NSW Premier Barry O’Farrell has announced the cancellation of mining exploration licences that were the subject of serious corruption findings by the Independent Commission Against Corruption (ICAC). The Commission found, after months of hearings, that the "granting of the authorities to Mt Penny and Glendon Brook were so tainted by corruption that those authorities should be cancelled".
The Mining Amendment (ICAC Operations Jasper and Acacia) Act 2014 (Act No 1 of 2014) provides for the cancellation of the Doyles Creek, Mt Penny and Glendon Brook licences that the ICAC found were tainted by corruption involving former Labor Ministers Ian Macdonald and Eddie Obeid. Both Mr Obeid and Mr Macdonald were ejected from the Labor Party last year, with Opposition Leader John Robertson proclaiming he would "clean up this show". Despite this, Mr Robertson drew criticism for not being in Parliament last week when the bill was voted on.
Premier Barry O'Farrell said:
"[t]he Leader of the Opposition is tough when it comes to speaking about Eddie Obeid and Ian Macdonald in front of TV cameras and microphones, but [he is] not prepared to come in here and be counted today to stand up and talk today in Opposition to what happened under their watch."
Nevertheless the Bill passed unanimously through both the Lower House and Upper House.
According to Mr O'Farrell,
“[t]he NSW Government has now acted to cancel these corrupt licences and right the wrong of the former Labor Government… A line has now been drawn under Labor’s dishonesty and the NSW Liberals & Nationals Government has taken action to address these corrupt actions which shocked the State to ensure it can’t happen again. The legislation requires all exploration data on the tenements to be provided to the NSW Government and provide that the licence holders will remain responsible for any necessary rehabilitation works on the sites.”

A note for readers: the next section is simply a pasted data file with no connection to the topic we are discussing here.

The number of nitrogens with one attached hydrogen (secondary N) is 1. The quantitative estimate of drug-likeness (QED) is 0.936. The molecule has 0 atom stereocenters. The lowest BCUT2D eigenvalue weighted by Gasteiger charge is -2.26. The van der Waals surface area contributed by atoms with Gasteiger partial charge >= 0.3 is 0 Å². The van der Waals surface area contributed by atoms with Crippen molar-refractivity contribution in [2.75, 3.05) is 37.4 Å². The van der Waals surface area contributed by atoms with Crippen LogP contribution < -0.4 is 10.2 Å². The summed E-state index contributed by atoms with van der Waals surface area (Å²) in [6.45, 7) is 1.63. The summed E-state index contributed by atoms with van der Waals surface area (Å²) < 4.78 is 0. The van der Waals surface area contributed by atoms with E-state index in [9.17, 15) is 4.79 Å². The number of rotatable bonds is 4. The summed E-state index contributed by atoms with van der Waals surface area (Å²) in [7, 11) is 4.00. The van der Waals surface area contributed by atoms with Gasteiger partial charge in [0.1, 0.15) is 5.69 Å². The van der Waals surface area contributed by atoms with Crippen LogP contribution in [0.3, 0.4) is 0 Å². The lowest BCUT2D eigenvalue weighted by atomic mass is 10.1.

Under the new legislation, compensation for the mine's current owners, NuCoal and Cascade Coal will not be available.
The legislation has not been warmly received by stakeholders including Casecade Coal who issued a statement condemning the legislation.
"The combination of the cancellation of the exploration licences, the denial of compensation rights to innocent parties, the attempt to prevent the state from having any liability for its past conduct and the expropriation of exploration data and other valuable intellectual property represents extraordinary and unprecedented action by the NSW Government... This legislative action to confiscate private property rights and to deny access to judicial process is not based on a judicial determination of any kind or even on relevant ICAC findings but simply on Parliament 'being satisfied' ... that the grant of licences were tainted by serious corruption..."
While the matter may be far from over, for the moment it seems that the legislation will have an impact. Premier Barry O’Farrell stated clearly that the government has no immediate plans to re-release the relevant land ... but any future issuing of licences will be consistent with the ICAC’s recommendations on probity which the NSW Government has implemented.
“The bill is also about putting the state in as near as possible to the same position as it would have been had this corruption never occurred." he said.
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